In Korea I’m a stud. You won’t see any Koreans throwing weight plate after weight plate on the bench press while their training partner goads them on by yelling, “Big pecs! C’mon, big pecs!” (This a distinctly American gym trait that I’m glad to have escaped from.) I can top off the weight machines here and ask for more. No, what the Koreans lack in actual lifting inclination, they make up for in energy. The aerobics room is a hypersonic flurry of activity. I find myself just gawking at the amount of sweat and movement that goes on in this room, however, the weight room isn’t much different. The music is god-awfully loud and, well, just god-awful. I’m not the biggest dance-techno music conisuer, but this sounds like chipmunks on crack. For a person who likes to lift heavy things and listen to punk or obnoxious death metal, I might be in the wrong place.
Then again I think the gym is a form of societal neurosis to begin with. Lift heavy stuff and run on machines that keep you in place for no financial or societal gain? Doesn’t make much sense, and I’ll admit that I’m one of the guiltiest of the guilty. I want to create a gym that has all the machines hooked up to generators so the gym powers itself. When the lights start to dim I could hop on the PA and yell at everyone to step it up. Alas, many of my friends have shot down what I believe is a perfectly legitimate idea (no stealing this one anybody). Maybe Korea could use an idea like this.

Wednesday, February 08, 2006

Right now I'm at war with my bank. They've recently denied me access to my checking account because they recieved a transaction from South Korea of all places. Gee I wonder who could have done that. The thing that peives me is I called a month ago, told them I would be traveling abroad, and asked them not to block my account when they receive withdrawls from foreign ATMs. I guess they thought I was joking.

This last weekend I walked around Gyeonbukgung, a Josean dynasty temple, and I learned a bit about Korean history. The poor Koreans. They would build up this major palace just in time for Japan to attack and destroy the thing. It reminds me of building snow forts in grade school and then the sixth graders would come over and knock the thing down. Mean Japanesse sixth graders.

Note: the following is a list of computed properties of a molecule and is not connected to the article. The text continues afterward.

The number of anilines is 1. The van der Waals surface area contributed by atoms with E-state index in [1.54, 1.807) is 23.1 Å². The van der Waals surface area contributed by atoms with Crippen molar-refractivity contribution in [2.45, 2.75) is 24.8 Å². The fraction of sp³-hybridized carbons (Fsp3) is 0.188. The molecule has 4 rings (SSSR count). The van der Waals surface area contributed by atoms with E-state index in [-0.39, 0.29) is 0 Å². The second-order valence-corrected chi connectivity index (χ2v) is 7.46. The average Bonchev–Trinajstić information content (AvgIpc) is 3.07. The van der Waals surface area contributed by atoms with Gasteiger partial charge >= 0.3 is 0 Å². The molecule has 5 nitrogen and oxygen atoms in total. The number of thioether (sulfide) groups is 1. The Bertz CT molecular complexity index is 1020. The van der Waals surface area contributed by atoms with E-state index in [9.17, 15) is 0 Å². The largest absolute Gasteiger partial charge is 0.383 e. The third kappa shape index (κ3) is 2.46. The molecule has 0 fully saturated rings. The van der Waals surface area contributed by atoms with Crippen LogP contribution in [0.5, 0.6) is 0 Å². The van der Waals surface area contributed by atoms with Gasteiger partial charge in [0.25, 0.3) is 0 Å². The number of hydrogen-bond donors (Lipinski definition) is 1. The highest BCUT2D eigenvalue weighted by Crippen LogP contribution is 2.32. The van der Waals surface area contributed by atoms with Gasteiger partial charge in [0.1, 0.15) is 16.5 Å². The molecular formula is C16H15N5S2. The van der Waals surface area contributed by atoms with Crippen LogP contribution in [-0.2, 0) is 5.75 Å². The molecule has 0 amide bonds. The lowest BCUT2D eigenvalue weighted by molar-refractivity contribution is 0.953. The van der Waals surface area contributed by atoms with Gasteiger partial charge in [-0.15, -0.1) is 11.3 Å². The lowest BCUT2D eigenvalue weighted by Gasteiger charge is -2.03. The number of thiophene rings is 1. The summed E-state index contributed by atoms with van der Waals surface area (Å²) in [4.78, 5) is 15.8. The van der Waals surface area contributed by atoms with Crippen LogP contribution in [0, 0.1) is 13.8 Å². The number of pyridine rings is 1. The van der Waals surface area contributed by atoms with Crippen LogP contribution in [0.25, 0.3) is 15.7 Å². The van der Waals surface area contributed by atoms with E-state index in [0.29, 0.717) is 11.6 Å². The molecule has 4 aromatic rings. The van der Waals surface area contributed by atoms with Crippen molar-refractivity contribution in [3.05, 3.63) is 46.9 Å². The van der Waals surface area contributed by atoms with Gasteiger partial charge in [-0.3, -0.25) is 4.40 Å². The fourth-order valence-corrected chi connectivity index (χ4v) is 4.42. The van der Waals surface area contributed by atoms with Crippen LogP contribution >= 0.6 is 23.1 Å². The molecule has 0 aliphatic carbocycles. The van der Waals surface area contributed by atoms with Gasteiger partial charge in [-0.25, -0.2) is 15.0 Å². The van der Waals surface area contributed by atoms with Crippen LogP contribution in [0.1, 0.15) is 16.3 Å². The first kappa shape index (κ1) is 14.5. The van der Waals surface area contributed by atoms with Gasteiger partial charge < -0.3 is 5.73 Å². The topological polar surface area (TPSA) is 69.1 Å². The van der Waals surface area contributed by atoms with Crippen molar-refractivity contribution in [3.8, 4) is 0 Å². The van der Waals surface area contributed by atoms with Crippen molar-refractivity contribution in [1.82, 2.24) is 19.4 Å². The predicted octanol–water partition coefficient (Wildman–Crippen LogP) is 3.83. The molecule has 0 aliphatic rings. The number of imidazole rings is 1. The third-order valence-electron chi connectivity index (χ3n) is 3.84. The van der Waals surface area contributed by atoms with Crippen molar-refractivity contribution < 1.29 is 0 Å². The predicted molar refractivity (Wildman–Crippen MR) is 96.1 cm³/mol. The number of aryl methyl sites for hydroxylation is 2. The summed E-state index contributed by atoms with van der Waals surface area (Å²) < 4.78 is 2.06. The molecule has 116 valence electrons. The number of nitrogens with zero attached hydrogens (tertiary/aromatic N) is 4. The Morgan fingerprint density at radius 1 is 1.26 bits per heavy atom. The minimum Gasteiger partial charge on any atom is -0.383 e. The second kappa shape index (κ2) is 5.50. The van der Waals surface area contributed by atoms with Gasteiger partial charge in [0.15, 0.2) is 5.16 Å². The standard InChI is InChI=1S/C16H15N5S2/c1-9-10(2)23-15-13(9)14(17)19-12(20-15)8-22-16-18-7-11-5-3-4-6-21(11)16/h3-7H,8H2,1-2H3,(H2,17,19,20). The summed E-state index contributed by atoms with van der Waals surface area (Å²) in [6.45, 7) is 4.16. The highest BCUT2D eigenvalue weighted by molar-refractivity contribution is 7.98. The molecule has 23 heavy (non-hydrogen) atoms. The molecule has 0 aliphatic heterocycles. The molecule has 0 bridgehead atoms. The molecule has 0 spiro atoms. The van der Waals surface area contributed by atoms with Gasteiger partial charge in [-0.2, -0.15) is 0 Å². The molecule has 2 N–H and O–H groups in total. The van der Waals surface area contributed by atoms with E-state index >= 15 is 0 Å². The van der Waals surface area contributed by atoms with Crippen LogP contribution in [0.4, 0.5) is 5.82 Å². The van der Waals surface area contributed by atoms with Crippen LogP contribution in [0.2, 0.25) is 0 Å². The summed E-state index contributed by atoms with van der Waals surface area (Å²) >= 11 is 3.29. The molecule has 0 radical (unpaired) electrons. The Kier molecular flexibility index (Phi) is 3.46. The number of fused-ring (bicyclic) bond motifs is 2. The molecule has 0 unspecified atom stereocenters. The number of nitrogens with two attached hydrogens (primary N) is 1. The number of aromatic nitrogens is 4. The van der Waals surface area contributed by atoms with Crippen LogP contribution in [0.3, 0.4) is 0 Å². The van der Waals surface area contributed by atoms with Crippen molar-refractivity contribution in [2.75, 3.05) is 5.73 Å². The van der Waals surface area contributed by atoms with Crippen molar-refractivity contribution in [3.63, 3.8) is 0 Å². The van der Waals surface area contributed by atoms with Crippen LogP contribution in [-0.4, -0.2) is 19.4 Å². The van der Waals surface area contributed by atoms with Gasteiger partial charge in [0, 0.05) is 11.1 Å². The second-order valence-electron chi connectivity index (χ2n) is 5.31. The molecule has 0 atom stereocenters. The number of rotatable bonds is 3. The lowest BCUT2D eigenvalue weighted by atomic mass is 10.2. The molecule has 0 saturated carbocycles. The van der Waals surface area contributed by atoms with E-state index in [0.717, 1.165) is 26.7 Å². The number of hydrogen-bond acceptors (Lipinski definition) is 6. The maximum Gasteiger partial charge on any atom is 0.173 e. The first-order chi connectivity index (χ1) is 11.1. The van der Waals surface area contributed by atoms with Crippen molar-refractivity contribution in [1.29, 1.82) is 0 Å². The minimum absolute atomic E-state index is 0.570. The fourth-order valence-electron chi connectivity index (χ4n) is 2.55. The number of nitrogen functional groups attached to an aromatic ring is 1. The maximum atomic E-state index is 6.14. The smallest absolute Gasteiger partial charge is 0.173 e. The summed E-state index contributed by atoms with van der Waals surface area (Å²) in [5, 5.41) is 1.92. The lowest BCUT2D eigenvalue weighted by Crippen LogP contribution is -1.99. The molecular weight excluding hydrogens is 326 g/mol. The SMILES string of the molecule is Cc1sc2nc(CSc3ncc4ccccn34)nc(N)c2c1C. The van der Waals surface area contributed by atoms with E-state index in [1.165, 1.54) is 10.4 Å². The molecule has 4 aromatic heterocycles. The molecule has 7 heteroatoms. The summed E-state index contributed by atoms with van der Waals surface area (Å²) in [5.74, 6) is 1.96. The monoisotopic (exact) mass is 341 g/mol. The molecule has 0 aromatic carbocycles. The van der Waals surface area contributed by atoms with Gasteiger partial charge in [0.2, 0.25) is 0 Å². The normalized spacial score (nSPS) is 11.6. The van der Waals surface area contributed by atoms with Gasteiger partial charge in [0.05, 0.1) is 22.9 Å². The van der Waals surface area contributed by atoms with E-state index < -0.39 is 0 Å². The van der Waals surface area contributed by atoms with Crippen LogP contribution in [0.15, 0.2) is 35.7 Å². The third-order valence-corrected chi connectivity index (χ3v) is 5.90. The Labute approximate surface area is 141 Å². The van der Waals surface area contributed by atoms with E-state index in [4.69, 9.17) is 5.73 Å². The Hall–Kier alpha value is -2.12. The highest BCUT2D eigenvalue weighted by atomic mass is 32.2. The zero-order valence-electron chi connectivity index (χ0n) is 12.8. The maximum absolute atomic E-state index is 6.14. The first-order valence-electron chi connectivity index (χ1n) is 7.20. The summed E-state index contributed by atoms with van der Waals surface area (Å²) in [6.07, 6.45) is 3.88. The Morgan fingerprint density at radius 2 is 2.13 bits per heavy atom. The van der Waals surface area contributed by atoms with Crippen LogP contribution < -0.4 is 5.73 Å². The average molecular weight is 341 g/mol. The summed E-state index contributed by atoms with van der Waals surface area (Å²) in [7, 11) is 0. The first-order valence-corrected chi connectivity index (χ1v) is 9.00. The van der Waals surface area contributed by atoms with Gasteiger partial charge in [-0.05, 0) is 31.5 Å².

I also went to the large mega mart on Saturday for groceries. It's great to see all the little oddities of this country, things that I'm sure are normal to all the Koreans, but border on the absurd by American standards such as the butchers at the grocery store that yell at the customers as they go by. You can definately tell where the meat department is at the Lotte Mart, just follow the noise. I only wonder what the butchers are yelling, "Hey fatty, I know you want some meat!" Really, I have to wonder how well this marketting campaign works, then again the Lotte Mart was packed.

Thursday, February 02, 2006

Good news everybody! The wind started blowing here. It's taken the smog away. The sun is shining, the sky is blue.

Bad news too-- the wind is blowing. It is so butt-ass cold here that's it unbelievable. I had heard that it was cold here, but holy hell, today's a little rough. Being from Wyoming, I thought I could tough it out here, and WY is comparible, but here I have to walk everywhere and catch busses. Waiting for a bus today a gust hit me in the face and I said "Jesus!" quite loudly in disbelief. All the Koreans looked at me. I guess they are familiar with Jesus as well, but I have to wonder if they thought that I was swearing or just a very religious person.

To top things off, I couldn't figure out how to run the heating in my apartment and so spent my first two nights there huddled like an Amercan refugee under my covers. I now have a cold, however, I have figured out the heating system and it's really neat. The hot water pipes are in the floor so the floor heats up. No cold feet. Neat! Now I'll move on to the washing machine and see what mysteries that thing contains.

I made coffee the other day, another first. Believe it or not, tea is very popular here. I bought a french press, some overpriced ground coffee and went to town. I kind of feel like a person who has gone through a disabilitating accident, and now must learn to perform basic functions all over again. Every little step and minor accomplishment brings me great joy. Yesterday, I announced with glee to one of my other coworkers that I had sucessfully made coffee. She was not as impressed as I had hoped she would be.

I'm still attempting to get the internet at my apartment. That will be a major accomplishment that will probably call for a celebration. Until then you just have my dry comentary. Pics will come later.